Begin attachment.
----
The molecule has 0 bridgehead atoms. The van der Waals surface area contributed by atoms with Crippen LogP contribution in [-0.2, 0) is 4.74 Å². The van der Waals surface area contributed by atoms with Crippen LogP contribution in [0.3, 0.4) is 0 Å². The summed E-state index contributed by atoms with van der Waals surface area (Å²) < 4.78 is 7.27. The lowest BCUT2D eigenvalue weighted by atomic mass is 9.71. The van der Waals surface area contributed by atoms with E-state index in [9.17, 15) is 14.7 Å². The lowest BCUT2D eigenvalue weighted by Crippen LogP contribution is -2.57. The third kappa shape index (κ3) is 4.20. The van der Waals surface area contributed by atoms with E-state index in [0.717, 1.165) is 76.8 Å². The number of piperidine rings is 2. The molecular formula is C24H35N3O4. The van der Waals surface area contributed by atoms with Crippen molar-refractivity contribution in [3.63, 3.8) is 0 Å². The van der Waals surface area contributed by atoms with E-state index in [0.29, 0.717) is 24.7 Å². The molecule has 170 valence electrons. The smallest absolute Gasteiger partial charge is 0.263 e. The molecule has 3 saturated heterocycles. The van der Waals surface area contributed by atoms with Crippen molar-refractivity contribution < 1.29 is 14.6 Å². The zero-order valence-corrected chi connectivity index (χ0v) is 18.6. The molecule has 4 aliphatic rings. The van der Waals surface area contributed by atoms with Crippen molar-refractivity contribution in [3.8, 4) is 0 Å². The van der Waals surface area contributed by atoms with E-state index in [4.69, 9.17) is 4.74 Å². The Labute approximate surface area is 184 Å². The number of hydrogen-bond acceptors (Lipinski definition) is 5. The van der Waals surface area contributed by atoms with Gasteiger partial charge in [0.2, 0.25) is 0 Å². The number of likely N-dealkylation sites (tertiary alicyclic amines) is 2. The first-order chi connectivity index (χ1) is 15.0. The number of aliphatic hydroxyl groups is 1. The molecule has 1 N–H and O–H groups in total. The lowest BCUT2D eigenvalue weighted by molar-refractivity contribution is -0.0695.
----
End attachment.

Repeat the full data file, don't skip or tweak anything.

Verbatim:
The molecule has 0 bridgehead atoms. The van der Waals surface area contributed by atoms with Crippen LogP contribution in [-0.2, 0) is 4.74 Å². The van der Waals surface area contributed by atoms with Crippen LogP contribution in [0.3, 0.4) is 0 Å². The summed E-state index contributed by atoms with van der Waals surface area (Å²) < 4.78 is 7.27. The lowest BCUT2D eigenvalue weighted by atomic mass is 9.71. The van der Waals surface area contributed by atoms with E-state index in [9.17, 15) is 14.7 Å². The lowest BCUT2D eigenvalue weighted by Crippen LogP contribution is -2.57. The third kappa shape index (κ3) is 4.20. The van der Waals surface area contributed by atoms with E-state index in [0.717, 1.165) is 76.8 Å². The number of piperidine rings is 2. The molecular formula is C24H35N3O4. The van der Waals surface area contributed by atoms with Crippen molar-refractivity contribution in [3.63, 3.8) is 0 Å². The van der Waals surface area contributed by atoms with E-state index in [0.29, 0.717) is 24.7 Å². The molecule has 170 valence electrons. The smallest absolute Gasteiger partial charge is 0.263 e. The molecule has 3 saturated heterocycles. The van der Waals surface area contributed by atoms with Crippen molar-refractivity contribution < 1.29 is 14.6 Å². The zero-order valence-corrected chi connectivity index (χ0v) is 18.6. The molecule has 4 aliphatic rings. The van der Waals surface area contributed by atoms with Crippen molar-refractivity contribution in [3.8, 4) is 0 Å². The van der Waals surface area contributed by atoms with E-state index in [4.69, 9.17) is 4.74 Å². The Labute approximate surface area is 184 Å². The number of hydrogen-bond acceptors (Lipinski definition) is 5. The van der Waals surface area contributed by atoms with Gasteiger partial charge in [0.2, 0.25) is 0 Å². The number of likely N-dealkylation sites (tertiary alicyclic amines) is 2. The first-order chi connectivity index (χ1) is 15.0. The number of aliphatic hydroxyl groups is 1. The molecule has 1 N–H and O–H groups in total. The lowest BCUT2D eigenvalue weighted by molar-refractivity contribution is -0.0695.